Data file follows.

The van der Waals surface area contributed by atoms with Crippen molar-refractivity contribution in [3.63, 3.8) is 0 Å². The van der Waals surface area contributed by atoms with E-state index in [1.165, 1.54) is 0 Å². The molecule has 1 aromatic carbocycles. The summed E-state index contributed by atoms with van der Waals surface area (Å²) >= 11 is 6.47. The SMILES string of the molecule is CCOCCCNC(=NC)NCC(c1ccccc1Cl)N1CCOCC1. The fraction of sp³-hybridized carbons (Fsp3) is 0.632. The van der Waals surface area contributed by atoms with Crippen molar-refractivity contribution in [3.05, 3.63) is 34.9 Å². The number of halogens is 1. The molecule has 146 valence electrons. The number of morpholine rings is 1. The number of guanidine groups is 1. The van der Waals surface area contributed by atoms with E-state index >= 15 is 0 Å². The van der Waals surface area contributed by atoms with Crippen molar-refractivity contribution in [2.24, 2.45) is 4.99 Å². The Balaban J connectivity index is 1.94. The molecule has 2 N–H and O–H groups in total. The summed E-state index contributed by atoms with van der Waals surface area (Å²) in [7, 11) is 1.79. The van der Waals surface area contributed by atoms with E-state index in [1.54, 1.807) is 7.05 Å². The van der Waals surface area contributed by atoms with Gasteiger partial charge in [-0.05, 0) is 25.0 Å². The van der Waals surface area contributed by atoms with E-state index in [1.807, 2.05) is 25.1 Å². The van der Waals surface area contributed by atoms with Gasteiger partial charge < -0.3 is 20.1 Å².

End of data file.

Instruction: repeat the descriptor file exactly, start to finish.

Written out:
The van der Waals surface area contributed by atoms with Crippen molar-refractivity contribution in [3.63, 3.8) is 0 Å². The van der Waals surface area contributed by atoms with E-state index in [1.165, 1.54) is 0 Å². The molecule has 1 aromatic carbocycles. The summed E-state index contributed by atoms with van der Waals surface area (Å²) >= 11 is 6.47. The SMILES string of the molecule is CCOCCCNC(=NC)NCC(c1ccccc1Cl)N1CCOCC1. The fraction of sp³-hybridized carbons (Fsp3) is 0.632. The van der Waals surface area contributed by atoms with Crippen molar-refractivity contribution in [3.05, 3.63) is 34.9 Å². The number of halogens is 1. The molecule has 146 valence electrons. The number of morpholine rings is 1. The number of guanidine groups is 1. The van der Waals surface area contributed by atoms with E-state index >= 15 is 0 Å². The van der Waals surface area contributed by atoms with Crippen molar-refractivity contribution in [2.24, 2.45) is 4.99 Å². The Balaban J connectivity index is 1.94. The molecule has 2 N–H and O–H groups in total. The summed E-state index contributed by atoms with van der Waals surface area (Å²) in [7, 11) is 1.79. The van der Waals surface area contributed by atoms with E-state index in [1.54, 1.807) is 7.05 Å². The van der Waals surface area contributed by atoms with Gasteiger partial charge in [-0.05, 0) is 25.0 Å². The van der Waals surface area contributed by atoms with E-state index in [1.807, 2.05) is 25.1 Å². The van der Waals surface area contributed by atoms with Gasteiger partial charge < -0.3 is 20.1 Å².